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I got interested in semantic technologies after reading a lot of books, blogs and articles on the net saying that it would make data machine-understandable, allow intelligent agents make great reasoning, automated & dynamic service composition etc..

I am still reading the same stuff from 2 years. The number of articles/blogs/semantic-conferences have increased considerably. But I am still unable to see any killer-application. Why is it so? Or is there some application/product (commercial/open-source) already existing, which actually is doing all that being boasted of?

To put it more precisely, is there any product that leverages semantic technologies (esp RDF/OWL/SPARQL) and is delivering functionality/performance/maintainability, which would not have been possible with the existing (no-semantic) technologies? Some product that is completely dependent on semantic technologies and really adds value to the customers and generating revenues?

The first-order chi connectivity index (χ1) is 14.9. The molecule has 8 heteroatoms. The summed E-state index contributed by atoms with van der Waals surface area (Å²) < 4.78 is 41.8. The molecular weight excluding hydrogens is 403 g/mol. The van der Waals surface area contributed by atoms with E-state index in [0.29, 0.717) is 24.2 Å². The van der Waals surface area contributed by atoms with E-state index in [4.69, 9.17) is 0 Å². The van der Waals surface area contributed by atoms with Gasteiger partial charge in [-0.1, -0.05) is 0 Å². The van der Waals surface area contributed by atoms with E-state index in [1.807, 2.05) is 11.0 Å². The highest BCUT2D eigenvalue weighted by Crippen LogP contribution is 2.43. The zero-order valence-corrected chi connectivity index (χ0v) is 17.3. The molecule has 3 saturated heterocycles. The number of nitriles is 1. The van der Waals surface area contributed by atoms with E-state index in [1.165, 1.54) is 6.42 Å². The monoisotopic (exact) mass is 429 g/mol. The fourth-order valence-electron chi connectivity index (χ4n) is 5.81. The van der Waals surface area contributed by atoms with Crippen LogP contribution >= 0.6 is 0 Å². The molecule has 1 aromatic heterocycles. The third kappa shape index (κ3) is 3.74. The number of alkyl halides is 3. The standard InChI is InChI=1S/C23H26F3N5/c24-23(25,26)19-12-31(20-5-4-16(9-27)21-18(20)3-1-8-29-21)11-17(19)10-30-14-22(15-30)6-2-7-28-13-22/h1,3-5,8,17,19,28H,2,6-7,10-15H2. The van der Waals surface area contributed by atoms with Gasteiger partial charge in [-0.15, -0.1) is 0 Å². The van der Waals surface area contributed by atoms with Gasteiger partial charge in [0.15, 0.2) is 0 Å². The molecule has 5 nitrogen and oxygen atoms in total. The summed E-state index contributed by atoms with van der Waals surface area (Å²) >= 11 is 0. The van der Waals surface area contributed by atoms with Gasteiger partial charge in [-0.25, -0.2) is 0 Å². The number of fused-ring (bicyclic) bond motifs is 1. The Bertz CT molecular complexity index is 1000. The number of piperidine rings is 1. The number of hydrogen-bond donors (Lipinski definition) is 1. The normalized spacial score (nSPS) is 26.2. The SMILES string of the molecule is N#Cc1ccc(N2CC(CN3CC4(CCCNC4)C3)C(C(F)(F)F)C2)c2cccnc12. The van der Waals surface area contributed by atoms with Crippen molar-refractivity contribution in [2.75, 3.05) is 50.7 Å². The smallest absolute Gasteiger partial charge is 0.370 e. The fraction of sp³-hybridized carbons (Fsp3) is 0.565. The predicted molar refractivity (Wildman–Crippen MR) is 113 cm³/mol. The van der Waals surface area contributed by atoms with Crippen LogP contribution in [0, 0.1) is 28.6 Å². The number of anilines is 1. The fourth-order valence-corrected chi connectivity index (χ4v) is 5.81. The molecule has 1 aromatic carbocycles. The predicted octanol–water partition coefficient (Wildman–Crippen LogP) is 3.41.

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@narnirajesh: I edited your post, writing 'no' instead of 'number' pretty much made the sentence unreadable. Then one '?' is enough: no need to write "????" nor "?????". Now to answer your question, "is there any product that leverage semantic technologies (esp RDF/OWL/SPARQL)" I'd be tempted to answer that the Web 2.0 didn't leverage enough the buzzword-compliant tech but don't worry, we're bringing in the clueless consultants in for Web 3.0 and they'll write agile software leveraging buzzwords using MDA in a heartbeat. –  SyntaxT3rr0r Mar 30 '10 at 7:41
    
Thanks for the editing :) I did not completely understand your comments on semantic technologies. Can you please elaborate? –  user304867 Mar 30 '10 at 11:08
    
Readers might be interested in the proposal for a Semantic Web Stack Exchange site. –  unor Jan 20 at 16:47

7 Answers 7

I think Drupal 7 stands a chance of being a killer semantic app, it's the next version of a CMS with a sizeable install base and when the release is final and everyone starts upgrading suddenly tons of sites will be automatically exposing RDF in the form of embedded RDFa without any intervention on the part of users.

From a business viewpoint I think things linked data stuff like GoodRelations are a potential killer app, for example see these Scott Brinker and Priyank Mohan blog posts which discusses how BestBuy experienced a 30% increase in traffic after starting embedding GoodRelations based linked data as RDFa in their web pages.